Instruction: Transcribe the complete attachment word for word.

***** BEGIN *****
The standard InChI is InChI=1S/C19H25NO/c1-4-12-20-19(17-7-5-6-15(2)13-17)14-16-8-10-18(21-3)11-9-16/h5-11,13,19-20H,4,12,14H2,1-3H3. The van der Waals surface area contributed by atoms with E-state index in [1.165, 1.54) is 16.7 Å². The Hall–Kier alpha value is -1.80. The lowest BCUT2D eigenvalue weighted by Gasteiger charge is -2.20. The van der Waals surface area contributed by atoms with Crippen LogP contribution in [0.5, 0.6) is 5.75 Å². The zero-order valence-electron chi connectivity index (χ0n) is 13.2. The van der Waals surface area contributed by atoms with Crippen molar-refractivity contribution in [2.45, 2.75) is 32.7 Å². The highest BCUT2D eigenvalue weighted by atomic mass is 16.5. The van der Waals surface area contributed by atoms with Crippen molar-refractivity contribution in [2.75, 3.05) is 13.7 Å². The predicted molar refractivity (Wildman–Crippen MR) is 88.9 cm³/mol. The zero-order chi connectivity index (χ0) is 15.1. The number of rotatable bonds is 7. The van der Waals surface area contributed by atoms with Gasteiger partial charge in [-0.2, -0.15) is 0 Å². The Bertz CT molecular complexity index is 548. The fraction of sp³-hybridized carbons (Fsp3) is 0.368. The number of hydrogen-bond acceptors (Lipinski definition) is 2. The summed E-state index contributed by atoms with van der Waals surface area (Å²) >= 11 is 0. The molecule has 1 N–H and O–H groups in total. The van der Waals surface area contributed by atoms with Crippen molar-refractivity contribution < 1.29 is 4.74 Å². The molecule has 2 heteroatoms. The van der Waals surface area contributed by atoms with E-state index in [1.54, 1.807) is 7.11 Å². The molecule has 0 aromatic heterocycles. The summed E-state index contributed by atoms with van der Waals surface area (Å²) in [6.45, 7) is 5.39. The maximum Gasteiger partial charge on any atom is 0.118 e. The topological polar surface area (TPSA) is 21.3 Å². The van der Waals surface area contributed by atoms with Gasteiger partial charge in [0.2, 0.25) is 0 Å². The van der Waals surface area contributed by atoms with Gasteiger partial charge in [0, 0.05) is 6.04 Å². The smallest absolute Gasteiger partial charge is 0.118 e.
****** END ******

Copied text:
The standard InChI is InChI=1S/C19H25NO/c1-4-12-20-19(17-7-5-6-15(2)13-17)14-16-8-10-18(21-3)11-9-16/h5-11,13,19-20H,4,12,14H2,1-3H3. The van der Waals surface area contributed by atoms with E-state index in [1.165, 1.54) is 16.7 Å². The Hall–Kier alpha value is -1.80. The lowest BCUT2D eigenvalue weighted by Gasteiger charge is -2.20. The van der Waals surface area contributed by atoms with Crippen LogP contribution in [0.5, 0.6) is 5.75 Å². The zero-order valence-electron chi connectivity index (χ0n) is 13.2. The van der Waals surface area contributed by atoms with Crippen molar-refractivity contribution in [2.45, 2.75) is 32.7 Å². The highest BCUT2D eigenvalue weighted by atomic mass is 16.5. The van der Waals surface area contributed by atoms with Crippen molar-refractivity contribution in [2.75, 3.05) is 13.7 Å². The predicted molar refractivity (Wildman–Crippen MR) is 88.9 cm³/mol. The zero-order chi connectivity index (χ0) is 15.1. The number of rotatable bonds is 7. The van der Waals surface area contributed by atoms with Gasteiger partial charge in [-0.2, -0.15) is 0 Å². The Bertz CT molecular complexity index is 548. The fraction of sp³-hybridized carbons (Fsp3) is 0.368. The number of hydrogen-bond acceptors (Lipinski definition) is 2. The summed E-state index contributed by atoms with van der Waals surface area (Å²) >= 11 is 0. The molecule has 1 N–H and O–H groups in total. The van der Waals surface area contributed by atoms with Crippen molar-refractivity contribution < 1.29 is 4.74 Å². The molecule has 2 heteroatoms. The van der Waals surface area contributed by atoms with E-state index in [1.54, 1.807) is 7.11 Å². The molecule has 0 aromatic heterocycles. The summed E-state index contributed by atoms with van der Waals surface area (Å²) in [6.45, 7) is 5.39. The maximum Gasteiger partial charge on any atom is 0.118 e. The topological polar surface area (TPSA) is 21.3 Å². The van der Waals surface area contributed by atoms with Gasteiger partial charge in [0.2, 0.25) is 0 Å². The van der Waals surface area contributed by atoms with Gasteiger partial charge in [0, 0.05) is 6.04 Å². The smallest absolute Gasteiger partial charge is 0.118 e.